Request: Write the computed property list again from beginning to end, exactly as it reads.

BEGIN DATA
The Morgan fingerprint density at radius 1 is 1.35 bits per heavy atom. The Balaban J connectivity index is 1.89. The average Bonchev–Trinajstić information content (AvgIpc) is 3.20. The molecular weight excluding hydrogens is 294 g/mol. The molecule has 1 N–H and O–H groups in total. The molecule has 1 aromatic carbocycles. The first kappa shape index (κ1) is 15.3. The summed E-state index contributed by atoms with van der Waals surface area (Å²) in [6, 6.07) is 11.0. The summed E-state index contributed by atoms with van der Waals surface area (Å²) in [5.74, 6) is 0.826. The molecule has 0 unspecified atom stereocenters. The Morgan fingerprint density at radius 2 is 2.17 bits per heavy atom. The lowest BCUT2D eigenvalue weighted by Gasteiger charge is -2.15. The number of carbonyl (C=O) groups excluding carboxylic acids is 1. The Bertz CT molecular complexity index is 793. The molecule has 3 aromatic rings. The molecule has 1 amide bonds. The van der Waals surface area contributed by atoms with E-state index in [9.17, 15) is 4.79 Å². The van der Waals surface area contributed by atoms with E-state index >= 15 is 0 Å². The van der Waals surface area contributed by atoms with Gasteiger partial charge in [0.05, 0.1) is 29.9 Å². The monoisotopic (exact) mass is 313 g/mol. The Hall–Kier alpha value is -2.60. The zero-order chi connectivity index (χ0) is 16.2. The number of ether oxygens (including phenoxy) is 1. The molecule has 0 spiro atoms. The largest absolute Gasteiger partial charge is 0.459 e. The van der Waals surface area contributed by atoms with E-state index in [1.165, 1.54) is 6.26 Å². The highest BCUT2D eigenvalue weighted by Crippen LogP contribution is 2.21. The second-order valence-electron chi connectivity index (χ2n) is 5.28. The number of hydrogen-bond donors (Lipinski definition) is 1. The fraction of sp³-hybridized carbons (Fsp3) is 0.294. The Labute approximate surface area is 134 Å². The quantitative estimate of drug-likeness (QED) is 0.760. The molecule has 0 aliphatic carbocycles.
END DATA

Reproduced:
The Morgan fingerprint density at radius 1 is 1.35 bits per heavy atom. The Balaban J connectivity index is 1.89. The average Bonchev–Trinajstić information content (AvgIpc) is 3.20. The molecular weight excluding hydrogens is 294 g/mol. The molecule has 1 N–H and O–H groups in total. The molecule has 1 aromatic carbocycles. The first kappa shape index (κ1) is 15.3. The summed E-state index contributed by atoms with van der Waals surface area (Å²) in [6, 6.07) is 11.0. The summed E-state index contributed by atoms with van der Waals surface area (Å²) in [5.74, 6) is 0.826. The molecule has 0 unspecified atom stereocenters. The Morgan fingerprint density at radius 2 is 2.17 bits per heavy atom. The lowest BCUT2D eigenvalue weighted by Gasteiger charge is -2.15. The number of carbonyl (C=O) groups excluding carboxylic acids is 1. The Bertz CT molecular complexity index is 793. The molecule has 3 aromatic rings. The molecule has 1 amide bonds. The van der Waals surface area contributed by atoms with E-state index in [9.17, 15) is 4.79 Å². The van der Waals surface area contributed by atoms with E-state index >= 15 is 0 Å². The van der Waals surface area contributed by atoms with Gasteiger partial charge in [0.05, 0.1) is 29.9 Å². The monoisotopic (exact) mass is 313 g/mol. The Hall–Kier alpha value is -2.60. The zero-order chi connectivity index (χ0) is 16.2. The number of ether oxygens (including phenoxy) is 1. The molecule has 0 spiro atoms. The largest absolute Gasteiger partial charge is 0.459 e. The van der Waals surface area contributed by atoms with E-state index in [1.165, 1.54) is 6.26 Å². The highest BCUT2D eigenvalue weighted by Crippen LogP contribution is 2.21. The second-order valence-electron chi connectivity index (χ2n) is 5.28. The number of hydrogen-bond donors (Lipinski definition) is 1. The fraction of sp³-hybridized carbons (Fsp3) is 0.294. The Labute approximate surface area is 134 Å². The quantitative estimate of drug-likeness (QED) is 0.760. The molecule has 0 aliphatic carbocycles.